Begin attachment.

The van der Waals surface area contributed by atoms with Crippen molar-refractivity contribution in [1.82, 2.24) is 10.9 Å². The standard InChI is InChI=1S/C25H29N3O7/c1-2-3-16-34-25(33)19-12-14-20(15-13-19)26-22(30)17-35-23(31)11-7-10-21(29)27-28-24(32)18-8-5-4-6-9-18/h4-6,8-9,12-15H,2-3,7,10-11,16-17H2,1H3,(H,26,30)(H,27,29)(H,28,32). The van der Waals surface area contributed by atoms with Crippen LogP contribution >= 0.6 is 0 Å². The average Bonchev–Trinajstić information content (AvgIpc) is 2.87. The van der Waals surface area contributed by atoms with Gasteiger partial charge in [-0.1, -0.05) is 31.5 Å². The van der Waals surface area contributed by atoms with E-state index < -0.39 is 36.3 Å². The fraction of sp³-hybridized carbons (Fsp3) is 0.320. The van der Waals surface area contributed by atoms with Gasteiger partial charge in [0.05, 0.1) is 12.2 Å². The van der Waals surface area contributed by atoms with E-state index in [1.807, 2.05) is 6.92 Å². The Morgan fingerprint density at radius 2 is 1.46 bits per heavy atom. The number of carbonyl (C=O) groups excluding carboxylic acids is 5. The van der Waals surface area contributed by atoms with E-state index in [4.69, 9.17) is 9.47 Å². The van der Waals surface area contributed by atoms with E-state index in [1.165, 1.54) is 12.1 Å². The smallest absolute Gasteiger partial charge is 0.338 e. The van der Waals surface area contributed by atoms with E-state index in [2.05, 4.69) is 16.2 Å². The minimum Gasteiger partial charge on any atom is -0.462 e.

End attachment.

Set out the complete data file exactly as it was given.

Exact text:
The van der Waals surface area contributed by atoms with Crippen molar-refractivity contribution in [1.82, 2.24) is 10.9 Å². The standard InChI is InChI=1S/C25H29N3O7/c1-2-3-16-34-25(33)19-12-14-20(15-13-19)26-22(30)17-35-23(31)11-7-10-21(29)27-28-24(32)18-8-5-4-6-9-18/h4-6,8-9,12-15H,2-3,7,10-11,16-17H2,1H3,(H,26,30)(H,27,29)(H,28,32). The van der Waals surface area contributed by atoms with Crippen LogP contribution >= 0.6 is 0 Å². The average Bonchev–Trinajstić information content (AvgIpc) is 2.87. The van der Waals surface area contributed by atoms with Gasteiger partial charge in [-0.1, -0.05) is 31.5 Å². The van der Waals surface area contributed by atoms with E-state index < -0.39 is 36.3 Å². The fraction of sp³-hybridized carbons (Fsp3) is 0.320. The van der Waals surface area contributed by atoms with Gasteiger partial charge in [0.05, 0.1) is 12.2 Å². The van der Waals surface area contributed by atoms with E-state index in [1.807, 2.05) is 6.92 Å². The Morgan fingerprint density at radius 2 is 1.46 bits per heavy atom. The number of carbonyl (C=O) groups excluding carboxylic acids is 5. The van der Waals surface area contributed by atoms with E-state index in [4.69, 9.17) is 9.47 Å². The van der Waals surface area contributed by atoms with E-state index in [1.165, 1.54) is 12.1 Å². The smallest absolute Gasteiger partial charge is 0.338 e. The van der Waals surface area contributed by atoms with E-state index in [2.05, 4.69) is 16.2 Å². The minimum Gasteiger partial charge on any atom is -0.462 e.